Don't spend much time on optimizing Nand gate count. Gate count optimization is important if you are designing ICs, but the exact optimization varies. For some types of ICs Nand gates are fundamental. For others it's Nor. For CMOS it's often easier to use "transmission gates" which are more like switches than Boolean logic. For some, extra inputs are almost free, so a 4-input Nand is only slightly larger than a 2-input Nand.
If you are optimizing ICs for speed, very often you use more gates to achieve shorter signal paths.
There are also timing considerations that need to be dealt with. For instance, your 4 Nand Mux cannot be used in real hardware because it has a hazard glitch.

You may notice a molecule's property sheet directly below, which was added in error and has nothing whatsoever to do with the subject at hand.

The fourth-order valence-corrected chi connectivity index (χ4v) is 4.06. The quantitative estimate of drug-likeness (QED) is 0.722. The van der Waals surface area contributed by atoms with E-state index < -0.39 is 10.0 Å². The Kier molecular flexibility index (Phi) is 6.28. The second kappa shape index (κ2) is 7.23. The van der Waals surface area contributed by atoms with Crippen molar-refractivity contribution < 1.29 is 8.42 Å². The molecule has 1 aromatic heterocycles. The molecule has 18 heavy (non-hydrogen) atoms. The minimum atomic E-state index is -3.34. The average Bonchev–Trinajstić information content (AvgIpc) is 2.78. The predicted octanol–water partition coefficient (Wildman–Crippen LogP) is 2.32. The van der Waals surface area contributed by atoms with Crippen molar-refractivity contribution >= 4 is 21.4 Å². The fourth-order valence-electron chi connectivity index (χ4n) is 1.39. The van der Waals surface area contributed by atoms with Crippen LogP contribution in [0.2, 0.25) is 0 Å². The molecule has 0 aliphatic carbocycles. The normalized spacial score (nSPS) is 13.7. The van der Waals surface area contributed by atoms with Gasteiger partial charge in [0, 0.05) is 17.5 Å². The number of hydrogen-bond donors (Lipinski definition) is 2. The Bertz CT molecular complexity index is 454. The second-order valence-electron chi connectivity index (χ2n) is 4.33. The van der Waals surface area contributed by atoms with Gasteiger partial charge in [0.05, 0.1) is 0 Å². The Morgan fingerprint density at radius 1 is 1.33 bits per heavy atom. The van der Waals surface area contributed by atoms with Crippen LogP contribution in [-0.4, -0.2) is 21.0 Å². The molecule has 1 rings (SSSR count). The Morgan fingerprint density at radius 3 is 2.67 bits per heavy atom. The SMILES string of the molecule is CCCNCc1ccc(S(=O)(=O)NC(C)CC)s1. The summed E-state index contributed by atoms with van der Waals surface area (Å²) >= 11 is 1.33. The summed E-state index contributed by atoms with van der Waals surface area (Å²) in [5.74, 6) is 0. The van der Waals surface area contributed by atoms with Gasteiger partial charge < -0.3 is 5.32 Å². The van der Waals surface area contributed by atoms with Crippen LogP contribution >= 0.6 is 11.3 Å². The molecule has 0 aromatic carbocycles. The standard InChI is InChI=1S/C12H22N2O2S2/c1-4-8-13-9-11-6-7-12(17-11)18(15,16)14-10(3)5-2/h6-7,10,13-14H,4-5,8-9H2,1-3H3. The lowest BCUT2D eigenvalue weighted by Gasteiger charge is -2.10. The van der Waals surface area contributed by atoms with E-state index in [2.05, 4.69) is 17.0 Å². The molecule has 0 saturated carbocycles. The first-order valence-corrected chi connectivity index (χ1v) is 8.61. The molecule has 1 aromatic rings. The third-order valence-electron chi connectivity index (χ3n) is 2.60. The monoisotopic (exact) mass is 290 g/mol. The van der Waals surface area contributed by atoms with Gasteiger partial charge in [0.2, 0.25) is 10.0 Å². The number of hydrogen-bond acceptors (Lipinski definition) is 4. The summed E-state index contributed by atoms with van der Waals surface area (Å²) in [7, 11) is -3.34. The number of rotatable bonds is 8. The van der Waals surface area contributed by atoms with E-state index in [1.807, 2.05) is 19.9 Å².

For this course, try to think about abstraction and encapsulation. For instance, making DMux8Way from 3 narrower DMuxes is preferred, although it results in higher gate count.
Synchronized Not, actually. It's a way to use the TECS hardware simulator as a logic analyzer.
Propagation delay caused problems are a plague. One generally doesn't learn much about them beyond hazard and race glitches in school. He learns about them on the job when they crop up in his designs and he has to debug them.